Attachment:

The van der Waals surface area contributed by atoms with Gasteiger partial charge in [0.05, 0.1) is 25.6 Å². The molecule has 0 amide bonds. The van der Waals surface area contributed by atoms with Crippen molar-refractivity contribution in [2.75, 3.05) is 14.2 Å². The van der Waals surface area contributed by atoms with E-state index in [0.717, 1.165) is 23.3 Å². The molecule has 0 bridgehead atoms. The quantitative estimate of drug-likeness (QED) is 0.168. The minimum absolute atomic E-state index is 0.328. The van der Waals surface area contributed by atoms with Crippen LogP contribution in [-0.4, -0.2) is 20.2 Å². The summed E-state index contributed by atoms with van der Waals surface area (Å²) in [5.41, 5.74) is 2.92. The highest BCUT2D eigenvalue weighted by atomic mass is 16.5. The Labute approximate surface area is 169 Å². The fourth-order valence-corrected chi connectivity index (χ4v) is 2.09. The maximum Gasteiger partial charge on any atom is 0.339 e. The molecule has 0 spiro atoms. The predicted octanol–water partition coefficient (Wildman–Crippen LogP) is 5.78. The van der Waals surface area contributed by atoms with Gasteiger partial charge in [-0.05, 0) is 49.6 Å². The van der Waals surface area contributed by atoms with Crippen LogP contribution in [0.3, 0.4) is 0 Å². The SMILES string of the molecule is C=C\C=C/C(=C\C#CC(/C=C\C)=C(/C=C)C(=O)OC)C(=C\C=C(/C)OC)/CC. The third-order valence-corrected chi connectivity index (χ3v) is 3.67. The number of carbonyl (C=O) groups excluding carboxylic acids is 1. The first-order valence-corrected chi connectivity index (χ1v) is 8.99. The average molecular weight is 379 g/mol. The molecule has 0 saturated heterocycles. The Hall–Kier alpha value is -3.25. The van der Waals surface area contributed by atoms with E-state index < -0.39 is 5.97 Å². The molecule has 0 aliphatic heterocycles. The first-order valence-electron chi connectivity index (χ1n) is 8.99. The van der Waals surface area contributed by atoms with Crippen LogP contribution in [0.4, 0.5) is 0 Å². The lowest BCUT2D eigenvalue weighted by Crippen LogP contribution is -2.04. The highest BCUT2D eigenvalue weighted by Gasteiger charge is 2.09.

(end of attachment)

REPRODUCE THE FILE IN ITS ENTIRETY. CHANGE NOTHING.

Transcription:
The van der Waals surface area contributed by atoms with Gasteiger partial charge in [0.05, 0.1) is 25.6 Å². The molecule has 0 amide bonds. The van der Waals surface area contributed by atoms with Crippen molar-refractivity contribution in [2.75, 3.05) is 14.2 Å². The van der Waals surface area contributed by atoms with E-state index in [0.717, 1.165) is 23.3 Å². The molecule has 0 bridgehead atoms. The quantitative estimate of drug-likeness (QED) is 0.168. The minimum absolute atomic E-state index is 0.328. The van der Waals surface area contributed by atoms with Crippen LogP contribution in [-0.4, -0.2) is 20.2 Å². The summed E-state index contributed by atoms with van der Waals surface area (Å²) in [5.41, 5.74) is 2.92. The highest BCUT2D eigenvalue weighted by atomic mass is 16.5. The Labute approximate surface area is 169 Å². The fourth-order valence-corrected chi connectivity index (χ4v) is 2.09. The maximum Gasteiger partial charge on any atom is 0.339 e. The molecule has 0 spiro atoms. The predicted octanol–water partition coefficient (Wildman–Crippen LogP) is 5.78. The van der Waals surface area contributed by atoms with Gasteiger partial charge in [-0.05, 0) is 49.6 Å². The van der Waals surface area contributed by atoms with Crippen LogP contribution in [0.3, 0.4) is 0 Å². The SMILES string of the molecule is C=C\C=C/C(=C\C#CC(/C=C\C)=C(/C=C)C(=O)OC)C(=C\C=C(/C)OC)/CC. The third-order valence-corrected chi connectivity index (χ3v) is 3.67. The number of carbonyl (C=O) groups excluding carboxylic acids is 1. The first-order valence-corrected chi connectivity index (χ1v) is 8.99. The average molecular weight is 379 g/mol. The molecule has 0 saturated heterocycles. The Hall–Kier alpha value is -3.25. The van der Waals surface area contributed by atoms with E-state index < -0.39 is 5.97 Å². The molecule has 0 aliphatic heterocycles. The first-order valence-electron chi connectivity index (χ1n) is 8.99. The van der Waals surface area contributed by atoms with Crippen LogP contribution in [0.4, 0.5) is 0 Å². The lowest BCUT2D eigenvalue weighted by Crippen LogP contribution is -2.04. The highest BCUT2D eigenvalue weighted by Gasteiger charge is 2.09.